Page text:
MAYBE IT'S NOT SO TERRIBLE THAT STUDENTS
are constantly checking their “likes” on social media platforms such as Facebook and Instagram. Seeking instant feedback could be a significant asset when it comes to studying with the help of technology, according to “The Impact of Technology on College Student Study Habits,” McGraw-Hill Education’s third annual survey on study trends.
According to the report, 87 percent of college students say that having access to data analytics regarding their academic performance can have a positive impact on their learning experiences. The survey also focused on adaptive learning technology, which asks students to answer questions related to the material and then presents personalized feedback to help them study more efficiently. Seventy-five percent of students using adaptive learning technology report that it is very or extremely helpful in allowing them to retain new concepts; and 68 percent report that it makes them more aware of previously unfamiliar concepts. Eighty-four percent of students using adaptive learning technology indicate a moderate or major improvement in their grades.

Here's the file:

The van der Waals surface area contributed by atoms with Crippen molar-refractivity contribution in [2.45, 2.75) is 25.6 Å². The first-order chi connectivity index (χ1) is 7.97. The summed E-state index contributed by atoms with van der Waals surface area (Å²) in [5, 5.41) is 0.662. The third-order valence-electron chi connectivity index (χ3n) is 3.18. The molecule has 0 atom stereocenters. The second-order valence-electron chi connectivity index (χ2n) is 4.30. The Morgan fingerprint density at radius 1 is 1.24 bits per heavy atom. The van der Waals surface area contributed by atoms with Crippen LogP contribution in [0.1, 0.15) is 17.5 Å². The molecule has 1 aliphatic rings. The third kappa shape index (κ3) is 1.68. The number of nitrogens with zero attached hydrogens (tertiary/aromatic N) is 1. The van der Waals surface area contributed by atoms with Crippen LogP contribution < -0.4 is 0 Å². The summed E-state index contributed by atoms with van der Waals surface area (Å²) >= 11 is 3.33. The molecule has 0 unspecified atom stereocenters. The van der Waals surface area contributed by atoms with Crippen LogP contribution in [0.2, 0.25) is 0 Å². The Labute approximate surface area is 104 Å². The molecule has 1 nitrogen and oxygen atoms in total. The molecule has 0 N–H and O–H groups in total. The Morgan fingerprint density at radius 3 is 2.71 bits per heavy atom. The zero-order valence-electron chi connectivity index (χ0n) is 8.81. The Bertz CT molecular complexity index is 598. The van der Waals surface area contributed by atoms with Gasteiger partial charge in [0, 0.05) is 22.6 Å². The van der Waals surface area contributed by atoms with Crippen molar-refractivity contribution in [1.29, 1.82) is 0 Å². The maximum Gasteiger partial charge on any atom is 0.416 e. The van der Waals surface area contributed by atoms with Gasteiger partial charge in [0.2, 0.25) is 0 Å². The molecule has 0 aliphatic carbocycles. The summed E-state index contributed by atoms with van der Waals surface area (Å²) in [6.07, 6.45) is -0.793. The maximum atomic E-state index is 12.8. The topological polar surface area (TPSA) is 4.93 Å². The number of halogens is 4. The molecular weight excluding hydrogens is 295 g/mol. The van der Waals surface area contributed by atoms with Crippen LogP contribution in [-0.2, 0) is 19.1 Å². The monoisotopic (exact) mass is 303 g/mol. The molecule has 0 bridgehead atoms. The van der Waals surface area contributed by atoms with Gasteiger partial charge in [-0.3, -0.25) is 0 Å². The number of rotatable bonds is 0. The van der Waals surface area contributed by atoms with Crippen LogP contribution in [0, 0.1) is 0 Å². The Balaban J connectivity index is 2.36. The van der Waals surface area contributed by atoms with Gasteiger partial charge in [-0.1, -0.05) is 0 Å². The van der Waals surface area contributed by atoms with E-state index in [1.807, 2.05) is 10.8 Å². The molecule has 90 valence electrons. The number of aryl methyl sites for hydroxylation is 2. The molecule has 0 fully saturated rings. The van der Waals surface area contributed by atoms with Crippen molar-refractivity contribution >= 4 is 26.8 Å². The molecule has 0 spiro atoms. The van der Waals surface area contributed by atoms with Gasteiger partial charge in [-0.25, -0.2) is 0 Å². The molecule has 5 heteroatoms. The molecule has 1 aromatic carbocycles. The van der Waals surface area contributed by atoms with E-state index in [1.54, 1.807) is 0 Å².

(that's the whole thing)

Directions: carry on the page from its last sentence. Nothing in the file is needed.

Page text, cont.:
Studying with technology also increases their engagement with course materials (according to 77 percent of respondents), professors (64 percent), and fellow students (50 percent). Additionally, 67 percent of students say technology makes them feel better prepared in class. While more students are turning to mobile devices while they study, laptops still rule: 86 percent of students report using laptops often or all the time; 57 percent of students report using smartphones as frequently. And 85 percent agree it would be impossible to study in their preferred spaces if not for one of those devices.
The study includes responses from 2,657 college students enrolled in U.S. institutions; it was fielded by Hanover Research.
See an infographic with highlights from the study at www.mheducation. com/content/dam/mhe/corporate/ press_releases/digital-study-trends_ infographic-fall-2015-final.jpg.